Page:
Technicians at the Alaska State Crime Lab recently identified the human remains found in a shoe that washed up near the Seawalk in 2020. (Courtesy photo / Department of Public Safety)

Technicians at the Alaska State Crime Lab recently identified the human remains found in a shoe that washed up near the Seawalk in 2020. (Courtesy photo / Department of Public Safety)

How it works: crime lab specialist talks ID’ing human remains

Deep muscle tissue is best for identifying workable DNA.

A human foot that washed ashore in Juneau in 2020 was recently identified by the Alaska State Crime Lab as belonging to a man who went missing in the water several years before.

But how does the process actually work?

For the Juneau Police Department, the process begins with finding a human remain, and then submitting it to the State Medical Examiner’s office in Anchorage, as has happened in multiple cases where a body was found but not easily able to be identified.

“The remains would first go to the Medical Examiners office to determine if they are able to make a positive identification (for example, with dental records or other features that could be found on the remains like medical implants with a serial number that can be tracked),” said Jennifer Foster, the forensic biology supervisor at the state crime lab, in an email. “If they are unable to make an identification at that point it would potentially be submitted to the lab to try and generate a DNA profile.”

[Easy on the ice: CCFR recommends caution around icy lakes]

Remains that are reduced entirely to bones need to be sent to a different lab, such as the FBI’s, Foster said, as Alaska’s crime lab isn’t set up to work bones. The crime lab gets a handful of human remains each year to analyze.

“I don’t have an exact number for how many cases we get a year as we have not historically tracked this until recently, but on average I would say five t0 ten per year,” Foster said. “This does not include the ones that are skeletonized as we do not actually receive those here at the lab.”

In the case like that of the foot found in Juneau, there’s a specific process, complicated by the conditions the foot likely found itself in during its immersion.

Technicians at the Alaska State Crime Lab recently identified the human remains found in a shoe that washed up near the Seawalk in 2020 by identifying the deceased’s DNA. (Courtesy photo / Department of Public Safety)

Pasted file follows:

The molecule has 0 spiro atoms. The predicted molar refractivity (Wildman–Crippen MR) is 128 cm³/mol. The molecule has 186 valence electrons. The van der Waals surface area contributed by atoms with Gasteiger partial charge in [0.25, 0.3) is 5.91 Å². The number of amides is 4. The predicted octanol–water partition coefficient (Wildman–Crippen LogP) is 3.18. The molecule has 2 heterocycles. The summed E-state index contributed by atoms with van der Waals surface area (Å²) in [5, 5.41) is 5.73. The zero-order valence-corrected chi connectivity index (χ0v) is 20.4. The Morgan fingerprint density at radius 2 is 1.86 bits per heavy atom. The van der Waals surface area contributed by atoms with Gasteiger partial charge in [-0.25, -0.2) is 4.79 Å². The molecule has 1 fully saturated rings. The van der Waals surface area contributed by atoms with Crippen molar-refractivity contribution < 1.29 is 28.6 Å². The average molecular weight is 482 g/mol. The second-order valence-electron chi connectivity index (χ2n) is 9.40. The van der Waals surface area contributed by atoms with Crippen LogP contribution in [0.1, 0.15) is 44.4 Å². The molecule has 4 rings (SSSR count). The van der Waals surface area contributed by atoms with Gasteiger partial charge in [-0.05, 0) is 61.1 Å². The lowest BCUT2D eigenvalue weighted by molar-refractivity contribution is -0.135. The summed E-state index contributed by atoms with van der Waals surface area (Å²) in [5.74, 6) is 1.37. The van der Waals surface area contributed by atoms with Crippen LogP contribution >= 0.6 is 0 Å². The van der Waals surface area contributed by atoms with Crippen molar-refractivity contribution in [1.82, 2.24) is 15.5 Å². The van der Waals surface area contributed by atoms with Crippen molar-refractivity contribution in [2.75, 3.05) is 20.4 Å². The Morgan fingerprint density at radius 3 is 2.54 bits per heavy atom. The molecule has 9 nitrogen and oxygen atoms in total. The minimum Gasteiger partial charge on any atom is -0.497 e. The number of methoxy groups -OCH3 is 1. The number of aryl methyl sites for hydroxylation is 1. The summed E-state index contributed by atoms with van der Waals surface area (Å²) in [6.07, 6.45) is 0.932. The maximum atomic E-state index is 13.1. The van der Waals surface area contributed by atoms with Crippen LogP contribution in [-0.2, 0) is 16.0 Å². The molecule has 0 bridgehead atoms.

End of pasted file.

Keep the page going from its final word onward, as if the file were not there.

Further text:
Technicians at the Alaska State Crime Lab recently identified the human remains found in a shoe that washed up near the Seawalk in 2020 by identifying the deceased’s DNA. (Courtesy photo / Department of Public Safety)

“We would not receive the entire foot we would receive a sample of the tissue present to take through our process. What we really need is deep muscle tissue (like thigh muscle) for the best chance of getting a comparable DNA profile,” Foster said. “In this case with the foot that was recovered the DNA present would likely be compromised due to the fact that it was submerged in water.”

Exposure to the elements and to the animals in it degrades the remains and the chances of getting a good DNA profile, Foster said.

“Remains that are recovered after being out in the elements are very degraded and the best chance of getting a profile will be from the bones/teeth and not soft tissue,” Foster said. “Once we have a sample we take it through out normal DNA procedures.”

The normal DNA procedures have four steps, Foster said: extraction, quantification, amplification and analysis/interpretation.

“Extraction, isolating the DNA from the cells and ‘cleaning’” it up — getting rid of cellular debris and other things. Quantification, which tells us how much DNA we have in the sample, if it is degraded and if we have enough to go forward in the process,” Foster said. “Amplification, making millions of coping of the DNA present. Analysis/Interpretation, using capillary electrophoresis to separate the DNA pieces by size and generate a profile.”

If a DNA profile is able to be generated, Foster said, it’s uploaded to the Combined DNA Index System, a program run by the FBI maintaining a wide variety of DNA databases that can be searched against with the profile that’s been generated. It might also be compared a sample from a known relative of a possible missing person.

“If there is an idea of who the remains may belong to and known samples are able to be collected from biological parents or children, we’re able to make this type of comparison,” Foster said. “(The Alaska state crime lab is) not able to do a sibship comparison (comparing the profile to biological siblings), but this can be done and can be sent out to a lab that is able to make that type of comparison.”

The processing takes a series of weeks, following a review of the case, Foster said. Human remains cases are fast-tracked, Foster said, giving them priority as they come in. Not every set of remains generates a result, Foster said; in those cases, she consults with the law enforcement agencies and the medical examiner to find another option for identification.

• Contact reporter Michael S. Lockett at (757) 621-1197 or

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